Little Beads Tell a Bigger Story
Beads may be small, but they carry a whole lot of meaning. They can be symbols of luck or tokens of glory; a religious talisman or a fashion statement.
At Kapiolani Medical Center for Women & Children, beads tell a story. It can be a story of strength, care, survival or loss.
But mostly, at Kapiolani, beads tell a story of courage.
“Beads of Courage is an ‘arts-in-medicine’ program that allows patients to record their treatment milestones in a very tangible way,” says Emily Gelber, an assistant with Kapiolani’s Child Life program.
Patients begin their bead collections by spelling out their names with lettered beads on a black silk cord. Different beads of various colors, sizes and shapes are added on with each new procedure, special accomplishment or milestone a patient may experience in the hospital.
According to Gelber, each unique bead represents a distinct hospital encounter, from a simple yellow bead signifying an overnight stay at the hospital, to a beautiful glass butterfly bead for bereavement.
There is an apple bead for hospital tutoring, and a “Helping Hand” bead that Healing Touch volunteers give out.
There is even a pewter dog bone bead that shows the patient has gotten a visit from Tucker, a golden retriever hospital facility dog who also serves as Kapiolani’s CCO (Chief Canine Officer).
“The beads thus become a starting point for the patient to engage in therapeutic conversation about their diagnosis and treatment path,” Gelber explains. “The program can also help patients bravely face new experiences or cope with adjustment difficulties, as many look forward to collecting new beads and take ownership over creatively depicting their individual journey.”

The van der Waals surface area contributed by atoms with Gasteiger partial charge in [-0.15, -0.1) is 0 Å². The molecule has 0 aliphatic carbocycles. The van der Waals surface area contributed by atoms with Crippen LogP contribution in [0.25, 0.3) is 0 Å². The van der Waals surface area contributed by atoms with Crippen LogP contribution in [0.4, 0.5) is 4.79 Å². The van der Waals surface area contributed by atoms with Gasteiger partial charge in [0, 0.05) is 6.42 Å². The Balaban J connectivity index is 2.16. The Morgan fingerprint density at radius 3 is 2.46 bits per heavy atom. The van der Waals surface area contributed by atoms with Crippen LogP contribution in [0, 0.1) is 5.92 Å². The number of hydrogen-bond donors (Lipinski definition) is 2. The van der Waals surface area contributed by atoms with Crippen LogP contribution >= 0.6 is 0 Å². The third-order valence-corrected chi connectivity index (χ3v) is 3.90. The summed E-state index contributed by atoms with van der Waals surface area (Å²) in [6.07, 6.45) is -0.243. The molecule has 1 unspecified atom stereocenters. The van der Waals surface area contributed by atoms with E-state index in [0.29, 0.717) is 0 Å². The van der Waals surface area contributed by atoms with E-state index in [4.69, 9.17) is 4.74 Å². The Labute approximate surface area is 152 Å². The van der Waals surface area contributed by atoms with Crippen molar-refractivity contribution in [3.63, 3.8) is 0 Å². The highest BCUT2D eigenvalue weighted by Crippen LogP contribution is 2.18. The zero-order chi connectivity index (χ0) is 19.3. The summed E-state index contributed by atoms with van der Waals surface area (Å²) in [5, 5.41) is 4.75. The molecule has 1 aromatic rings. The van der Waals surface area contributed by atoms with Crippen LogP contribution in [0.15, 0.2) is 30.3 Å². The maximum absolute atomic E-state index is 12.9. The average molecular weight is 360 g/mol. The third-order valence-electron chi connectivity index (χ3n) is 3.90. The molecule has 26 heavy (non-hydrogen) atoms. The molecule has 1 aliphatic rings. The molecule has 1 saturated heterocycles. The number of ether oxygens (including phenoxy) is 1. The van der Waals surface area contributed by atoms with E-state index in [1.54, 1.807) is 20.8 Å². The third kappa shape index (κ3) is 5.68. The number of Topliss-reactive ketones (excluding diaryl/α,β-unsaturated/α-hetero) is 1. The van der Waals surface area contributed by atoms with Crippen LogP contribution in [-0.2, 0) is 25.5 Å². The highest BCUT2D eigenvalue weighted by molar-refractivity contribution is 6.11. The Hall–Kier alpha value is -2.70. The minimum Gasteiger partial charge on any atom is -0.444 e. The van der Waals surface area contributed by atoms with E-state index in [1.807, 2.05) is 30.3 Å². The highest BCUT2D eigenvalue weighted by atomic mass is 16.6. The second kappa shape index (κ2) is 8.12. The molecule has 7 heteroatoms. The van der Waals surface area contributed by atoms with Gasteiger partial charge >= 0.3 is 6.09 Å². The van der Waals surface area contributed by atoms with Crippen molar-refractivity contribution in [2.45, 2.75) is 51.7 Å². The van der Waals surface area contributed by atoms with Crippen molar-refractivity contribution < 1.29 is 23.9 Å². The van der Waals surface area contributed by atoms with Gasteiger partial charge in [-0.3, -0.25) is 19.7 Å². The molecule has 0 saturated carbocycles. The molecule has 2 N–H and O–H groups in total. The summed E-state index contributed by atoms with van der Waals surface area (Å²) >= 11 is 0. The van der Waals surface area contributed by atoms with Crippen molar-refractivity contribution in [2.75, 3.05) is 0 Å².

Kapiolani was the first to bring the Beads of Courage program to the islands in May 2006. It began in the pediatric oncology department and expanded to include Kardiac Kids (children with heart ailments).
On March 1, the program extended its reach even further so that now, all interested pediatric patients with chronic illnesses, as well as long-term NICU patients and their families, can participate.
“Our hope is that all patients who come to the hospital frequently, or stay for a long period of time for their treatment, can benefit from Beads of Courage,” Gelber says. “We are hopeful that the expansion of the program will enhance the overall patient experience, encourage family-centered care, and that Kapiolani staff will have an additional tool to develop therapeutic interactions and relationships with patients and families.
“By giving beads or asking a child about a particular experience they had at the hospital, Kapiolani staff are able to complement their roles of providing medical care and medical knowledge by becoming a source of support for that child and family,” Gelber adds.
Beads of Courage is a national program developed in February 2003 by Jean Baruch, a pediatric oncology nurse from Arizona.
Since its inception, Beads of Courage, Inc. has established programs in more than 60 children's hospitals in the United States, New Zealand, Canada, the United Kingdom and Japan.
Published on: April 26, 2016